- Author: Kathy Keatley Garvey
Specifically, her position is with the National Identification Services (NIS) of the Plant Protection and Quarantine (PPQ) program of USDA's Animal and Plant Health Inspection Service (APHIS) or what USDA officials refer to as "APHIS PPQ NIS." The Thysanoptera collection of the Systematic Entomology Laboratory (SEL) is housed with USDA's Agricultural Research Service (ARS).
“I love my work,” she said, “and I love my favorite insect, thrips.”
Thrips are tiny insects that cause billions worth of damage annually to U.S. agricultural crops. Barely visible to the naked eye, they heavily damage fruits, vegetable and horticultural crops, so much so that they can—and do--pose a biosecurity threat. In 1996, Cuba's Fidel Castro accused the United States of aerially releasing Thrips palmi over potato fields.
“Of the more than 5000 species of thrips known in the world, some are serious pests, and some are beneficial as pollinators and predators,” O'Donnell said. “Some thrips transmit plant diseases, such as the tomato spotted wilt virus and the Impatients necrotic spot viruses.”
“To monitor agricultural crops effectively, it's important to be able to identify them, but it's difficult to do so without understanding thrips taxonomy and identification,” O'Donnell said. “Thrips are so small—one millimeter long or less--that they're like a speck. Inspectors see larvae, eggs and adults on plant material coming in. It's difficult to separate species at the life stage of eggs, larvae and adult males.”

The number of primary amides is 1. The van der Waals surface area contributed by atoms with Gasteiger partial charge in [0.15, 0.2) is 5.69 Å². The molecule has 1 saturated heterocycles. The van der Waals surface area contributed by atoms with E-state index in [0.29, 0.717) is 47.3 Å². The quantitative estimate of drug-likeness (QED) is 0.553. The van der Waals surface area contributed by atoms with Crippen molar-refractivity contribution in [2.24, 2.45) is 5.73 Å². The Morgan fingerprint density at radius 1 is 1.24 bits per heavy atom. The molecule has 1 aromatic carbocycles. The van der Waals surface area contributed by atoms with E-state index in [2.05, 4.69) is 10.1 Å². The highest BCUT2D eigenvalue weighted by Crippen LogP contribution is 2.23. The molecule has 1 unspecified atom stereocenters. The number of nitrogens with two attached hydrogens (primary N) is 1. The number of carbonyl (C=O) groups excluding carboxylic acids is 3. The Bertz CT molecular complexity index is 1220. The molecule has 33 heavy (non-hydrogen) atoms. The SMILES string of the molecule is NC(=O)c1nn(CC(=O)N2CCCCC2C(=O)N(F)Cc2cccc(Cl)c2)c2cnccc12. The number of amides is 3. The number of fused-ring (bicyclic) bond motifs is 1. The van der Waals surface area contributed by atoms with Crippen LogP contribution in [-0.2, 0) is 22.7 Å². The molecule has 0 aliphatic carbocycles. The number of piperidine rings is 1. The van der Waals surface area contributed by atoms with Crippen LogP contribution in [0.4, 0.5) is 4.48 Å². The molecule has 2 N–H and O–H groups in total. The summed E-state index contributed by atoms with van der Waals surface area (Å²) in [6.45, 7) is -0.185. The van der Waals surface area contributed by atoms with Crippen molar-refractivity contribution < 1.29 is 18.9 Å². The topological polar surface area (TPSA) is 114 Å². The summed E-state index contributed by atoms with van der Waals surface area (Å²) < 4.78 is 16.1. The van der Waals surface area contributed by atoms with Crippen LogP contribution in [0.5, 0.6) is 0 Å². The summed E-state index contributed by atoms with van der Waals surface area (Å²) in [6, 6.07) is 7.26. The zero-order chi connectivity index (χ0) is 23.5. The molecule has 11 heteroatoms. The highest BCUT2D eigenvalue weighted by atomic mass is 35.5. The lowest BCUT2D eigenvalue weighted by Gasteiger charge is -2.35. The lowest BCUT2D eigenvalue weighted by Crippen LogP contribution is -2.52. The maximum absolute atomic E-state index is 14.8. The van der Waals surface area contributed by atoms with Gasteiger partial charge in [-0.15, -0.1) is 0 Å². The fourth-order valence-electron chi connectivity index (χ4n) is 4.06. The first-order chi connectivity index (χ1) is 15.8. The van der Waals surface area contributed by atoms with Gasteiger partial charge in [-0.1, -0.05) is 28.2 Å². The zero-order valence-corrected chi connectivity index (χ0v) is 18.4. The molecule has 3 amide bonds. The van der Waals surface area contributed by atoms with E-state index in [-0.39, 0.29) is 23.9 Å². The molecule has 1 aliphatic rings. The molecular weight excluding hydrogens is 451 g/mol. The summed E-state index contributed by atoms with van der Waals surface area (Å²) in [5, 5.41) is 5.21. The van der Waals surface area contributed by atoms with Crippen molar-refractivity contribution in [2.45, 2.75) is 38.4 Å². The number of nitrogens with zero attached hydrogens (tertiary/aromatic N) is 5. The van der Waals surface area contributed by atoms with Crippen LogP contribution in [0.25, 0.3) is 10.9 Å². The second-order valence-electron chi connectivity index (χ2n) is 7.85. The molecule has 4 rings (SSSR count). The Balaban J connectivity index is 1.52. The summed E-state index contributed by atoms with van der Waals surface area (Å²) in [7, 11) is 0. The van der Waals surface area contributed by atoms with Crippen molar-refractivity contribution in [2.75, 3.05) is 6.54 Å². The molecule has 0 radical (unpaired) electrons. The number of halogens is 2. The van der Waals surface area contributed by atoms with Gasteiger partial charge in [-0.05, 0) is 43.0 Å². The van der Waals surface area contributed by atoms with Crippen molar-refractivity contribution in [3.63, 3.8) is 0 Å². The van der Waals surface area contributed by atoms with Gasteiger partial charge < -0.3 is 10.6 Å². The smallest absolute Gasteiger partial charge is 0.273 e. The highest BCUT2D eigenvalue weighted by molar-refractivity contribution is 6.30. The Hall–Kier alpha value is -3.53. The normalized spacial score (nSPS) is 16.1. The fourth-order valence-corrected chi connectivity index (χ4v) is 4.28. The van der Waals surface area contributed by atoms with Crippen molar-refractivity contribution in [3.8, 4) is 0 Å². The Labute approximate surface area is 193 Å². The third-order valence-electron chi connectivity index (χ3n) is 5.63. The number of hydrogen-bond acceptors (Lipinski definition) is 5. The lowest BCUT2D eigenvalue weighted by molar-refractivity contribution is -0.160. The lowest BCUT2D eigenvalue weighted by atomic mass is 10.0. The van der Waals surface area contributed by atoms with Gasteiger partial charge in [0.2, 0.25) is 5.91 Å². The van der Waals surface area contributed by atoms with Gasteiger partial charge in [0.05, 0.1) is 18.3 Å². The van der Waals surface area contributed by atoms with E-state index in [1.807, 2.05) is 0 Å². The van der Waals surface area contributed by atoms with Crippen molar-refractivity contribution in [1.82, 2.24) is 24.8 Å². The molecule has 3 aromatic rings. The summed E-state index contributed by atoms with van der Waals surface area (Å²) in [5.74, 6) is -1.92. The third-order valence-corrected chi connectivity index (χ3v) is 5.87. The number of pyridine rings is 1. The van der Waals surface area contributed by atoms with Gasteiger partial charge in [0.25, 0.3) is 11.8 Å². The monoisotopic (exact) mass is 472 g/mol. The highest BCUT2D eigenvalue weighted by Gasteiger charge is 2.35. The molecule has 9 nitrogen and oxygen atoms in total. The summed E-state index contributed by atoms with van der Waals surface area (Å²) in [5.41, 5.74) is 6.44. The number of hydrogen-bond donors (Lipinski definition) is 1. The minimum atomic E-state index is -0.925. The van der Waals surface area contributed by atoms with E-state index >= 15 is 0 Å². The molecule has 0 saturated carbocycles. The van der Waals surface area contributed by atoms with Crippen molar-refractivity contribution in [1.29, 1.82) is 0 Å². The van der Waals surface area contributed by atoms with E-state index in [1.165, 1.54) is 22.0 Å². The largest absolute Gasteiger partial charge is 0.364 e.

“There were many times I was doubtful that I could continue to meet the demands of my chosen field,” O'Donnell said, crediting her family, friends and UC Davis scientists with offering her the support she needed to complete her education.
O'Donnell holds three degrees from UC Davis: a bachelor's in agricultural systems and the environment (1997), a master's degree in plant protection and pest management (2000) and a doctorate in entomology (2007).
After receiving her doctorate, she joined the USDA as “the co-lateral Thysanoptera specialist, USDA-APHIS-PPQ,” west of the Mississippi. That is, she was a key thrips specialist for the Animal and Plant Health Inspection Service's Plant Protection and Quarantine Program. Her work involved detecting, identifying and intercepting thrips and other pests arriving at U.S. ports from around the world.
Her major professor Diane Ullman, a professor in the UC Davis Department of Entomology and Nematology, describes her as "a tremendously talented biologist and she holds a real fascination for thrips, their classification, host relationships and biology."
"She will do a fantastic job in this position, which will be important to the global community studying thrips and trying to develop management strategies," Ullman told us.
Read more about Cheryle O'Donnell here. She offers good advice to prospective graduate students in encouraging them to follow their dreams: "Focus on your goals, never deviate from those goals, and never allow obstacles to get in the way,” she advises. "It is a difficult and challenging path you have chosen but it will be worth all the hard work. The UC Davis community, the ‘village' which supports you, is an experience you will never forget and the payoff will be great throughout your life.”
Meanwhile, O'Donnell is anticipating two mid-May thrips conferences at the Asilomar Conference Center, Pacific Grove. One of the key organizers is Professor Ullman. See more information.